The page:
What about the use of recombinant Factor VIIa in surgery?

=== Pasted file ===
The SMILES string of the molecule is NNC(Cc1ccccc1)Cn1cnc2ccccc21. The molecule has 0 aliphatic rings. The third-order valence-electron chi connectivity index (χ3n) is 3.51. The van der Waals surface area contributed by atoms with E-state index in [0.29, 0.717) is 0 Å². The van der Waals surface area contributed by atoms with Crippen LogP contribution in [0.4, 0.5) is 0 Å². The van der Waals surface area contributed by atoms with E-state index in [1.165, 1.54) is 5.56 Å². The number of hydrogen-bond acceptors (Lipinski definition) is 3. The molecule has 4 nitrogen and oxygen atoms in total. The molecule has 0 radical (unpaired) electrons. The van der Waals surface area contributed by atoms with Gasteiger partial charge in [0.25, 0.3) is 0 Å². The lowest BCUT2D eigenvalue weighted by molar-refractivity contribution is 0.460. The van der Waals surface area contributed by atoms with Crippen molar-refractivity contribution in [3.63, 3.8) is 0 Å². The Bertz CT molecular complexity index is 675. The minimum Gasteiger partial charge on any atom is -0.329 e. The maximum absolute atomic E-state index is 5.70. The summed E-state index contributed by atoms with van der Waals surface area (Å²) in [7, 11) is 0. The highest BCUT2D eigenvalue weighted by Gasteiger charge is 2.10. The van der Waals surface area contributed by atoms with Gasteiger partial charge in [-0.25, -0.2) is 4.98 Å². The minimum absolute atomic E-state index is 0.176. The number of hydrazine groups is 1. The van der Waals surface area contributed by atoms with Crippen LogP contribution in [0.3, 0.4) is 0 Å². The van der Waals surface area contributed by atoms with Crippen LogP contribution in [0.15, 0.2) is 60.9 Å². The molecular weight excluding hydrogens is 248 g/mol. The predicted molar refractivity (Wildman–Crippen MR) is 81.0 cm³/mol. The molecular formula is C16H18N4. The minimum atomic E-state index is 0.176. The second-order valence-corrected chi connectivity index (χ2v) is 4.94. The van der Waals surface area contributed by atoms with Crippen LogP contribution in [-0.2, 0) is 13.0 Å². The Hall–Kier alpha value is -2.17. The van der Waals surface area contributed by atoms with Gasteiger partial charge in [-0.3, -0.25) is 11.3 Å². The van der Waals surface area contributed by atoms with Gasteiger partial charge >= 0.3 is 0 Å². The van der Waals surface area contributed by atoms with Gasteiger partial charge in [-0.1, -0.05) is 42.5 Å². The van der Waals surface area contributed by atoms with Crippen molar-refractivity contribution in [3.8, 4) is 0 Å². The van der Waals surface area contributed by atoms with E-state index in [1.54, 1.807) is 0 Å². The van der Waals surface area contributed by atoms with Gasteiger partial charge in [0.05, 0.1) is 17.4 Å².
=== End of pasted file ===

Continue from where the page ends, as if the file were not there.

Recombinant Factor VIIa was evaluated as a hemostatic agent in elective surgery for hemophilia patients with inhibitors. This double-blind, randomized, multicenter study allowed for 5 days of blinded treatment with either of two dose regimens (35 or 90 mg/kg) in either major or minor surgical conditions. Minor surgery included central line placement or removal; whereas, major surgery included all orthopedic procedures as well as one renal biopsy. Recombinant Factor VIIa was administered by IV bolus prior to surgery, intraoperatively as needed, and then every 2 hours for 48 hours after wound closure. During the first 48 hours, repeat blinded doses of recombinant Factor VIIa were allowed between each 2-hour interval for excessive bleeding. Dosing interval was investigator determined (2 to 6 hours) for the following 3 days. At any time during the study, open-label escape doses of up to 180 micrograms/kg could be given if hemostasis was not obtained. Open-label use was continued after day 5 as necessary. Administration of an escape dose resulted in categorization of the patient as a treatment failure. Efficacy was determined by the investigator using a hemostasis rating scale. Of 29 patients entered in the study, 23 (one patient discontinued due to adverse event) successfully reached the 5-day study period with satisfactory hemostasis. Nine patients completed the study within the 5-day double-blind treatment period. Five patients (4 low dose, 1 high dose) were considered hemostatic failures and required escape doses. Major surgery was defined as any orthopedic procedure and minor surgery as venous access catheter placement or removal. When compared, a statistically significant difference in the efficacy was demonstrated across surgical categories in favor of the higher 90 micrograms/kg dose group. The 90 micrograms/kg dose of recombinant Factor VIIa provided a statistically significant increase in hemostasis in both minor and major surgery from day 3 to 5. Although questions about optimal dose remain, the results of this study suggest that elective surgery for patients with bleeding disorders can be undertaken when recombinant Factor VIIa is used as a hemostatic agent. Shapiro AD et al. Thromb Haemost 1998;80:773-778.
 
 
     
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